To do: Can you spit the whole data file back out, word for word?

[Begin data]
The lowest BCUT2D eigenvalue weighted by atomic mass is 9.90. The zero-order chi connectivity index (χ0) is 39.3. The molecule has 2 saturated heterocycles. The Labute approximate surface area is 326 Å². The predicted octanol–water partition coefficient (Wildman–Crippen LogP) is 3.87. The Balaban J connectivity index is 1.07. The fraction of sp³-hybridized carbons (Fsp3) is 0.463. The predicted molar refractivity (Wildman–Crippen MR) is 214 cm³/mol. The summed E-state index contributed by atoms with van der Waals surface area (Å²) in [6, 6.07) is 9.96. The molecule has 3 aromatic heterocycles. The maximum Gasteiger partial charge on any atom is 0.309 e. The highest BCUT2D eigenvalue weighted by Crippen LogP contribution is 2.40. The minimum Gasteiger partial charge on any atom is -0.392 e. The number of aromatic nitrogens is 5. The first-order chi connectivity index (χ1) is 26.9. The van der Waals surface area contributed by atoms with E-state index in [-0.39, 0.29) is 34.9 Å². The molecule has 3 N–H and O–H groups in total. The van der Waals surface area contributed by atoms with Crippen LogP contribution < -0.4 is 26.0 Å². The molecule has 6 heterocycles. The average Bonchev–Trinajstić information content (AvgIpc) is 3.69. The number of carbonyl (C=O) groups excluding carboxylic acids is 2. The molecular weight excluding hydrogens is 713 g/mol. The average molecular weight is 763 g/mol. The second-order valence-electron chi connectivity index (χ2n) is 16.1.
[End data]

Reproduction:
The lowest BCUT2D eigenvalue weighted by atomic mass is 9.90. The zero-order chi connectivity index (χ0) is 39.3. The molecule has 2 saturated heterocycles. The Labute approximate surface area is 326 Å². The predicted octanol–water partition coefficient (Wildman–Crippen LogP) is 3.87. The Balaban J connectivity index is 1.07. The fraction of sp³-hybridized carbons (Fsp3) is 0.463. The predicted molar refractivity (Wildman–Crippen MR) is 214 cm³/mol. The summed E-state index contributed by atoms with van der Waals surface area (Å²) in [6, 6.07) is 9.96. The molecule has 3 aromatic heterocycles. The maximum Gasteiger partial charge on any atom is 0.309 e. The highest BCUT2D eigenvalue weighted by Crippen LogP contribution is 2.40. The minimum Gasteiger partial charge on any atom is -0.392 e. The number of aromatic nitrogens is 5. The first-order chi connectivity index (χ1) is 26.9. The van der Waals surface area contributed by atoms with E-state index in [-0.39, 0.29) is 34.9 Å². The molecule has 3 N–H and O–H groups in total. The van der Waals surface area contributed by atoms with Crippen LogP contribution < -0.4 is 26.0 Å². The molecule has 6 heterocycles. The average Bonchev–Trinajstić information content (AvgIpc) is 3.69. The number of carbonyl (C=O) groups excluding carboxylic acids is 2. The molecular weight excluding hydrogens is 713 g/mol. The average molecular weight is 763 g/mol. The second-order valence-electron chi connectivity index (χ2n) is 16.1.